"Work as total reason for being: Heidegger and Jünger’s Der Arbeiter"
by Hemming, Laurence Paul (2008)
This article examines Heidegger’s reading of Ernst Jünger’s 1932 Der Arbeiter by making appeal not only to Heidegger’s remarks on the work (and its associated text “Die totale Mobilmachung”) scattered in various texts, but by concentrating on Heidegger’s now-available seminar notes and marginal notes to his actual copy of the text. Heidegger held two seminars on Der Arbeiter, one shortly after its publication and one in 1938, which show his close confrontation not only with Jünger’s reading of Nietzsche, but also Heidegger’s own Nietzsche examination. The article shows how Heidegger distinguishes himself from Jünger by, on the one hand, seeing Der Arbeiter as very much a product of its time and, on the other, identifying a prescience in Nietzsche of a Europe and planetary phenomenon (globalisation) yet to come. This is accomplished in the naming of the triad of Bolshevism, fascism (Nazism), and Americanism metaphysically as the singularity of “world democracy”, and as an entirely nihilistic phenomenon. The article therefore relates the confrontation of these two thinkers with the third (Nietzsche) to issues of the demand for justice, democracy, and the will to power in contemporary economic and political developments, as well as to wider themes in Heidegger’s thought of the end (or consummation) of metaphysics, the will to power, and valuation. The event, in which a new form has announced itself, the form of the worker, brings to expression a particular mankind, presents itself in relation to a mastering of the world as the emergence of a new principle, which should be defined as work. (Jünger 1941, p. 85)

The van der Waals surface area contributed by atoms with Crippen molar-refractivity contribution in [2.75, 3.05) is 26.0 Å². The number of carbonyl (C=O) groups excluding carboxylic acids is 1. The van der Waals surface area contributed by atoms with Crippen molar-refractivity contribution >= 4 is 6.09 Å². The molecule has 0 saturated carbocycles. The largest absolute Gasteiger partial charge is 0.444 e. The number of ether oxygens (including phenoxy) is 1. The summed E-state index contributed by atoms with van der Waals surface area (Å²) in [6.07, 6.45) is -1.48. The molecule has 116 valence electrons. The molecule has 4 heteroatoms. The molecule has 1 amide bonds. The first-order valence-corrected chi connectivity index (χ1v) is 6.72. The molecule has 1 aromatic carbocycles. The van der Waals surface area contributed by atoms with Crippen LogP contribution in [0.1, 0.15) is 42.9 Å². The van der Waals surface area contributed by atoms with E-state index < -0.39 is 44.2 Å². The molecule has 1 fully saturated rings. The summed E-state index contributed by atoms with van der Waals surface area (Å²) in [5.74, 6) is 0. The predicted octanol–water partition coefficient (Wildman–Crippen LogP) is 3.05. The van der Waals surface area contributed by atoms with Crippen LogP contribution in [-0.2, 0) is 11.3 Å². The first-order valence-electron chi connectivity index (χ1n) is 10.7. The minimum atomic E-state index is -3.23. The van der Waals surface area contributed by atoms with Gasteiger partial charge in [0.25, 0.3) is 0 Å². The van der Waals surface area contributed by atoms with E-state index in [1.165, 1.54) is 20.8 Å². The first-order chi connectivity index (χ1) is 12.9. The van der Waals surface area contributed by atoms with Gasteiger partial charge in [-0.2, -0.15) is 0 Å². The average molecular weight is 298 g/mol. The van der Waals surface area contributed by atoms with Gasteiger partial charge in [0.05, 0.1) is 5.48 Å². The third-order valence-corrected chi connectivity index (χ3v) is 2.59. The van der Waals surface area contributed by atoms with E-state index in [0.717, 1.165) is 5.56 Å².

Here the fundamental difference between Heidegger and Jünger can also be seen, one that even lets us glimpse Heidegger’s own political understanding, for if Jünger is interested in bringing to description the typus of the worker and relating it to Nietzsche — the essence of the age — Heidegger himself is interested in origination and the “jointure” of beings as such, what lets beings be seen both for themselves and in relation to each other — what the Greeks name as arche, ordering source, the essence of essence (das Wesen des Wesens). The difference is in an ordering to time. Jünger is still preoccupied with the metaphysics of the worker, its essence or “whatness” and its causes. When Jünger says of the type of the worker that “one is forced to encounter a society of primitive souls, an originating race, which has not yet discovered its historical task, and is thereby free for new instructions” (Jünger 1941, p. 81)39, Heidegger’s marginal note adds: “the futural, unconditioned, subject” (Heidegger 2004b, p. 354).40 What for Jünger is an essence, a conditioning cause, is for Heidegger something yet to come, something coming to presence and even only now arriving. The philosophical question here is: do causes predetermine or do they befall us from the future? Depending on how we answer this will determine how we translate Jünger’s term Urrasse (“primal race”, “original breed”, “new order”, “typus”?), emphasised by being underlined in Heidegger’s own copy of the text (p.247)
KeywordsHeidegger, Junger, Der Arbeiter, Mobilisation, Technology, Military, Bolshevism, Nazism, Democracy
ThemesOn Jünger, On Heidegger
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